Sunday, March 18, 2012
Weather: 45 degree temperature changes every day with some afternoon winds; last major precipitation 2/15/12; 12:05 hours of daylight today.
What’s blooming in the area: Alfilerillo, purple, black and tansy mustards along shoulders; hyacinth in a wall garden near some low solar lights.
Apricots and forsythia coming into bloom.
Village ditch meeting was yesterday.
What’s leafing out: First Siberian elms and globe willows.
What’s active in the area: Japanese honeysuckle, gypsum phacelia, velvetweed, western stickseed, cheese mallow, alfalfa, broom senecio, gumweed, dandelion, strap leaf and golden hairy asters; June, pampas, and needle grasses; biological crust, moss.
First pigweed seedlings up.
What’s active in my yard: Hyacinth, grape hyacinth, daylily, tulip, daffodil, crocus, bearded iris, garlic, garlic chives, blue flax, vinca, hollyhock, winecup, bouncing Bess, pinks, snow-in-summer, small-leaf soapwort, Dutch clover, black-eyed Susan, anthemis, chrysanthemum.
What has active leaf buds: Bradford pear, apple, cherry, peach, hybrid roses, sandbar willow, privet, lilac, Russian olive.
Male cottonwood leaf buds beginning to differentiate at the ends of branches.
What’s blooming inside: Zonal geranium, aptenia, pomegranate.
Animal sightings: Small birds.
Weekly update: Along about my senior year in high school some of the more religious girls began wearing clear plastic pendants containing single mustard seeds. I can’t testify to their usefulness in moving mountains - I rather prefer the ones here stay put - but they do seem to be a reliable harbinger of spring.
Right now, purple and tansy mustards are coming into bloom, often between patches of alfilerillo along the shoulders. They’re still short, and only are few in favored locations are open, but they promise much more.
More interesting is a yellow colored mustard that’s been blooming since late January in only the most select areas. After all, officially, there’s no such thing as a yellow mustard that blooms here in winter. Nothing is supposed to be a clear yellow until the tumble mustard comes out this summer.
It's most likely black mustard, an annual which has only been found in San Juan and Socorro counties, but it might be field mustard, a biennial found in Catron and Doña Ana counties. The one Elmer Wooten and Paul Standley said was common, Indian mustard, is a perennial grown as an annual that’s thought to be a Chinese hybrid of the two. They mentioned Española as one location it had been found early in the twentieth century.
The first, Brassica nigra, can get to be four feet high and is the source of the mustard seed used in cooking. The second, Brassica rapa, gets to be two feet high and comes in many varieties. Some are better known as turnips, some are a source for canola, and others produce brown mustard seeds that now are more commonly used for mustard flavor. The third, Brassica juneca, can get six feet high and is the primary source of canola oil in Canada.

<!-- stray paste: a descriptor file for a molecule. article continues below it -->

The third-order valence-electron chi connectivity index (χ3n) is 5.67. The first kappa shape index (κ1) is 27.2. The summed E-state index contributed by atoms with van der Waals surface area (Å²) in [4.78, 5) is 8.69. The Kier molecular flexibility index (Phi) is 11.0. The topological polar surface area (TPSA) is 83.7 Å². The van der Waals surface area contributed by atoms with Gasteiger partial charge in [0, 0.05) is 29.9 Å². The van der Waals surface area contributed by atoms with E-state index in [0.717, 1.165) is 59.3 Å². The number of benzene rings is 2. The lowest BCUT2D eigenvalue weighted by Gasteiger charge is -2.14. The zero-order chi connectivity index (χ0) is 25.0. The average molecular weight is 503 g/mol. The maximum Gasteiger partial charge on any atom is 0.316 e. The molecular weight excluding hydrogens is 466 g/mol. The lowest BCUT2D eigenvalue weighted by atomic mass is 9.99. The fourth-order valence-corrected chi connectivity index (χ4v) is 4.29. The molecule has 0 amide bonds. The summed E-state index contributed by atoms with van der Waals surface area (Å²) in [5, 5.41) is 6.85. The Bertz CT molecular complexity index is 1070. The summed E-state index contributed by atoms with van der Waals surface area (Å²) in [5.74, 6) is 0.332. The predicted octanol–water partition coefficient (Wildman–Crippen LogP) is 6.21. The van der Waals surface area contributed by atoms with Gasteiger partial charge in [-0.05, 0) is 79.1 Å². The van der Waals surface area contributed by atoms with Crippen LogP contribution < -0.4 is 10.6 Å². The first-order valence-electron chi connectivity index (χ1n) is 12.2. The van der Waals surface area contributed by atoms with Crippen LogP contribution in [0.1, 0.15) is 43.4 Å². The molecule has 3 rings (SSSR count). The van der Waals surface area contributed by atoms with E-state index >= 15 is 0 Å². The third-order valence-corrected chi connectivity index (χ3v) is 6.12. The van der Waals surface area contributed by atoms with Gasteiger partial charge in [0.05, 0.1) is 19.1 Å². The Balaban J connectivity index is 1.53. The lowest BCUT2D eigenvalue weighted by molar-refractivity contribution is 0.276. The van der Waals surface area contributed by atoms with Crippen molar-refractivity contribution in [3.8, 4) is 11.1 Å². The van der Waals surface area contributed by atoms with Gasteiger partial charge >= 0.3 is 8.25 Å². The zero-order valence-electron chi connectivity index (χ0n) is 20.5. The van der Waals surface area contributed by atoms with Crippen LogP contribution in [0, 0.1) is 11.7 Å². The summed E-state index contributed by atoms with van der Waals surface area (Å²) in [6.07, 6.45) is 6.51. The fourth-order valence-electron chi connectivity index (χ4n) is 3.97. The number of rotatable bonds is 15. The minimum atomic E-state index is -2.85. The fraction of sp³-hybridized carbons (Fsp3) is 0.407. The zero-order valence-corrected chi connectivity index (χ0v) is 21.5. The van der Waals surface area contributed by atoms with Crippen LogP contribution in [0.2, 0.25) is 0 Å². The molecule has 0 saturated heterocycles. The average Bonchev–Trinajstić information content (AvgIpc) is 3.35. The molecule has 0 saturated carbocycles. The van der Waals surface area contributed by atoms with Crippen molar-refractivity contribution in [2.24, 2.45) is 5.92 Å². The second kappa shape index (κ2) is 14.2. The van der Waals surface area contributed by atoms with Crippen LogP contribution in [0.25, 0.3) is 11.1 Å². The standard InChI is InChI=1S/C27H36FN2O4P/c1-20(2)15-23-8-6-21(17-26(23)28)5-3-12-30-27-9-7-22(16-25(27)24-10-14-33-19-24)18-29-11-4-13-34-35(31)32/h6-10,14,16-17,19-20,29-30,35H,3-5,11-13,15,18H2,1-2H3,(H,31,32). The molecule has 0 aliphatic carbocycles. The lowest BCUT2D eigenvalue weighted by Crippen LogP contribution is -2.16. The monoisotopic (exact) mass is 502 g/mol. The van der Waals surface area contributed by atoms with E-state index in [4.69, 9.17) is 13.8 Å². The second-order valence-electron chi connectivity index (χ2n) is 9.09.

The one growing on the shoulder by the orchards is only a foot high after three months. The only reason I suspect it’s black mustard, is the flower color is a clearer yellow than the ones I’ve seen in photographs of Indian mustard. Otherwise I’d accept Wooton and Standley.
When I first saw the plants in January, small heads of four petaled flowers just rose above wide rosettes of deeply lobed gray-green leaves. I saw other seedlings which have since turned out to be purple mustard and a second group of yellow mustard blooming about a mile away along the village road, nearer the river.
When I went back in February, the only plants blooming along the orchard road were against a south facing lava stone wall. Then they were about six inches high with the flower heads still buried in leaves that had grown upright.
When I went back this week, I found the plants had created a bit of a colony, but a very limited one. The plants were growing along the black stone wall, and stopped at both the east and west ends when the wall was replaced by wide mesh or barbed wire fences for orchards.
I saw only one blooming plant directly across the road in the open. The other plants were to the west toward the river, in front of a lighter colored wall. Part of it appears to be sandstone
and part a tuff.
West of the lighter colored stone wall, only purple mustard was blooming, with tansy mustard poking through.
Whichever species it is, the mustard apparently germinated during the January thaw when the ground was mucky and the air warm in front of walls that retained heat. This is not the first year I’ve seen something yellow standing above clumps of green in late February in front of that wall, only the first year I’ve gotten out of my car to look. In the past I thought I might be a dandelion.
Peterson Field Guide. A Field Guide to Wildflowers of Northestern and North-central North America, by Roger Tory Peterson and Margaret McKenny with illustrations by Peterson, 1968.
United States Department of Agriculture, Natural Resources Conservation Service. New Mexico county distribution maps for Brassica nigra and Brassica rapa.
Wooten, Elmer Otis and Paul Carpenter Standley. Flora of New Mexico, 1915.
1. Yellow flowered mustard in front of lava stone wall, 15 March 2012.
2. Yellow flowered mustard in front of lava stone wall, 23 February 2012.
3. Yellow flowered mustard along shoulder of village road, 19 January 2012.
4. Yellow flowered mustard in front of lava stone wall, 23 February 2012.
5. Yellow flowered mustard in front of tuff stone wall, 15 March 2012.
6. Detail of sandstone wall, 15 March 2012.
7. Detail of tuff stone wall, 23 February 2012.
8. Purple mustard with small tansy mustard plant in front of another orchard to the west, 15 March 2012.